George Martin & His Orchestra – Off The Beatle Track (PMCO 1227) (1964)

SAM_0692John wrote some droll liners and admits, apparently honestly, that ‘us Beatles are genuinely flattered that a “real musician”…should turn his talents to arranging an Lp of our songs’.  He was a bit harsher in later years. I believe the appalling title was under consideration for an actual Beatles record (maybe the first one), before Martin snaffled it.

By dint of their producer’s involvement, the represents one of the more legitimate Fab cash-ins; however, string heavy, with hints of middle-brow jazz, it’s simply too straight to be of more than passing interest to a non-Beatles collector. To be kind, it might find favour in the supermarkets and elevators of 1960s America. SAM_0694This cost me £2 today in Hythe. The sleeve of this rare Australian issue is a bit knackered but vinyl plays VG+.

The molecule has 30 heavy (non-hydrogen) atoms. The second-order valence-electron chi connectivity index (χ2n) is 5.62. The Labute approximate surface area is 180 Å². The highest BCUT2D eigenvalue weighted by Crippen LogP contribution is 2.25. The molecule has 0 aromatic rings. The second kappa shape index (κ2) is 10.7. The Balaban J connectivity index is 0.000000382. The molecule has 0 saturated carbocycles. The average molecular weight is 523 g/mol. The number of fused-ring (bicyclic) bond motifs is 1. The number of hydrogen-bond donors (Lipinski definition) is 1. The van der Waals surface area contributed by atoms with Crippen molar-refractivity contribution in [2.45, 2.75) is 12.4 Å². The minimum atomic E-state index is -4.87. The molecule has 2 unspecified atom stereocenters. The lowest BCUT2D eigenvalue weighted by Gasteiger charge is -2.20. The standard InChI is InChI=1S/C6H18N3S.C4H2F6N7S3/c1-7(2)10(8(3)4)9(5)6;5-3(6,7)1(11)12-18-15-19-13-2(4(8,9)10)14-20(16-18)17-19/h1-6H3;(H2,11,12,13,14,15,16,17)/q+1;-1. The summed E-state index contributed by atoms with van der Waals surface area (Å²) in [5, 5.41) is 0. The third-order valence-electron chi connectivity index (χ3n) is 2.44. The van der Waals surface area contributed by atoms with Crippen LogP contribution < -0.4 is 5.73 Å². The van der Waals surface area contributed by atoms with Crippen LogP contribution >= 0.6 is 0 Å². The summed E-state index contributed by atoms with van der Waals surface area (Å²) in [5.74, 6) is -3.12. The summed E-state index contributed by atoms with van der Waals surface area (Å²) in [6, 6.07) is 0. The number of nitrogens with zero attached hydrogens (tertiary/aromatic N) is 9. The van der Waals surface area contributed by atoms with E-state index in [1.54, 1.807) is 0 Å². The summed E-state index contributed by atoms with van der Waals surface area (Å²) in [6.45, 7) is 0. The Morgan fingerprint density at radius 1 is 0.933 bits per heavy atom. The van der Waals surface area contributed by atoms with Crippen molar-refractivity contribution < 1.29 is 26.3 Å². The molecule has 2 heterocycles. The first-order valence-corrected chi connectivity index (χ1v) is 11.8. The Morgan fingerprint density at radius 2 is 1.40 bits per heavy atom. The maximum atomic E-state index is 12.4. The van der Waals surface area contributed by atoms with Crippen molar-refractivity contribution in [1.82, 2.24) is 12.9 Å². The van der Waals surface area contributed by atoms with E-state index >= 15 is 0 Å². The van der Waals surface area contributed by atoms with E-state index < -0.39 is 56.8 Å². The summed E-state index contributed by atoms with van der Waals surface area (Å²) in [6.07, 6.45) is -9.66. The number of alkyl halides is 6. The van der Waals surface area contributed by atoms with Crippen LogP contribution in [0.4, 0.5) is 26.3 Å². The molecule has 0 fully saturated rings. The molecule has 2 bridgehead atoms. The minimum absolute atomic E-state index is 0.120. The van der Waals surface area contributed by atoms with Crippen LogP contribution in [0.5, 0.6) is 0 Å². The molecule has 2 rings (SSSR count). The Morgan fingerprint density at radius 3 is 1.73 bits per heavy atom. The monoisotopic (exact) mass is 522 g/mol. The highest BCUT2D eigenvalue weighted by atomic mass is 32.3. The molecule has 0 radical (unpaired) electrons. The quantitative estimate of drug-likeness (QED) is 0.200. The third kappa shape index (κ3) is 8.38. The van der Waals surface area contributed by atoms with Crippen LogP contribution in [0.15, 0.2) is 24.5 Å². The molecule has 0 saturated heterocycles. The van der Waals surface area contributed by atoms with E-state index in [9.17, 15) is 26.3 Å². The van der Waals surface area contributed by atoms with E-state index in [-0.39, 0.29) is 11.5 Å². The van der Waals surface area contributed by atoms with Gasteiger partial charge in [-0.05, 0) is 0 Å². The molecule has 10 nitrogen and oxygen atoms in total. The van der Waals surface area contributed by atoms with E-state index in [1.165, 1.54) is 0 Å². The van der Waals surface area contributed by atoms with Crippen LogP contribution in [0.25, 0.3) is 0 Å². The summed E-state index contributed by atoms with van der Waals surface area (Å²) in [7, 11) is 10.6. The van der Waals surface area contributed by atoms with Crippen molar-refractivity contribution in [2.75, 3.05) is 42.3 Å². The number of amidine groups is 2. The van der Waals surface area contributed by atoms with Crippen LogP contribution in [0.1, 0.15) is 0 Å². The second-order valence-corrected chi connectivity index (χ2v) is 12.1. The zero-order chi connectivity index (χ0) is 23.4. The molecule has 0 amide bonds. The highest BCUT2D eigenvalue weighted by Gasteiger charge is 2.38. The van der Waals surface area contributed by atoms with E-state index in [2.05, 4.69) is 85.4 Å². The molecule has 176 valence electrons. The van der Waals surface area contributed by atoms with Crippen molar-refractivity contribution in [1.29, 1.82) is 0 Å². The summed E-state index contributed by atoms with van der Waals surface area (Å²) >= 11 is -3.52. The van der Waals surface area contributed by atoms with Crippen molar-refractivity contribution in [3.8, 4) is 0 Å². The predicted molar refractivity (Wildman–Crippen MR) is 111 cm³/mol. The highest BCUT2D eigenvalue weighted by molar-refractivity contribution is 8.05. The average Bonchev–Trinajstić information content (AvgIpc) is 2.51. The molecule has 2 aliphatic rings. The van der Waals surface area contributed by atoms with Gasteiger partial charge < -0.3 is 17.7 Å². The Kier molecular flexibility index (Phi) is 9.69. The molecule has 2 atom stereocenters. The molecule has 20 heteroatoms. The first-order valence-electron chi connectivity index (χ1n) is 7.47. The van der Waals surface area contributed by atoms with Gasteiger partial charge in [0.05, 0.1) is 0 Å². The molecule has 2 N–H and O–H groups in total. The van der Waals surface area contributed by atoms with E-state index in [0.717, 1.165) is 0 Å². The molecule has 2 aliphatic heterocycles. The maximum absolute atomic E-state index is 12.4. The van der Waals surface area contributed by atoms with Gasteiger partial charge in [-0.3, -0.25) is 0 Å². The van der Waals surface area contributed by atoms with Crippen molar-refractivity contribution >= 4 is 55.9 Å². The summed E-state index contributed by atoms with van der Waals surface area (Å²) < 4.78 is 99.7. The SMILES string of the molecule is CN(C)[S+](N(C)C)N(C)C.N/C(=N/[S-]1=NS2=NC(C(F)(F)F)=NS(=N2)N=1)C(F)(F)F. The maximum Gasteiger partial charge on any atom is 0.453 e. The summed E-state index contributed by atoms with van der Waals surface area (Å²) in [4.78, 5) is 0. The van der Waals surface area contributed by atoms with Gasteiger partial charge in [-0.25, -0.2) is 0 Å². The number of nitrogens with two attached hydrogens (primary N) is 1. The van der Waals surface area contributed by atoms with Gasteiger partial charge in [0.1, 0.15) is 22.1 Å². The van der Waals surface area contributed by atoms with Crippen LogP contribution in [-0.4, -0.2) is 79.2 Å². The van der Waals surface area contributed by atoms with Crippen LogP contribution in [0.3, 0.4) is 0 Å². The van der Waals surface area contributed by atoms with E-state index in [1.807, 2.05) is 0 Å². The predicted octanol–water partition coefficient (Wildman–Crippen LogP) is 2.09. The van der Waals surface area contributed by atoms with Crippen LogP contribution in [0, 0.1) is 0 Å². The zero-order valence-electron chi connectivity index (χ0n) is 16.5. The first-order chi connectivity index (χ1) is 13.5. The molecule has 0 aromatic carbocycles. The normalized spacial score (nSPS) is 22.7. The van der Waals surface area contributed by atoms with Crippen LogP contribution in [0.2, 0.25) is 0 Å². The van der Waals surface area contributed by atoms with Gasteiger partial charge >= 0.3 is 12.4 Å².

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Published in: on May 18, 2015 at 6:22 pm  Leave a Comment  

Paul McCartney – “Birthday”, “Good Day Sunshine”, “P.S. I Love You” and “Let ‘Em In” (12R6271) (1990)

SAM_0430To wish Sir Paul Happy Birthday by posting one of the most pointless live releases of one of the ‘White Album”s most obvious makeweights might seem a trifle unkind, but it’s genuinely meant and still makes a kind of sense.

Published in: on June 18, 2014 at 2:00 pm  Leave a Comment  

Doris Troy (ST-3371) (1970)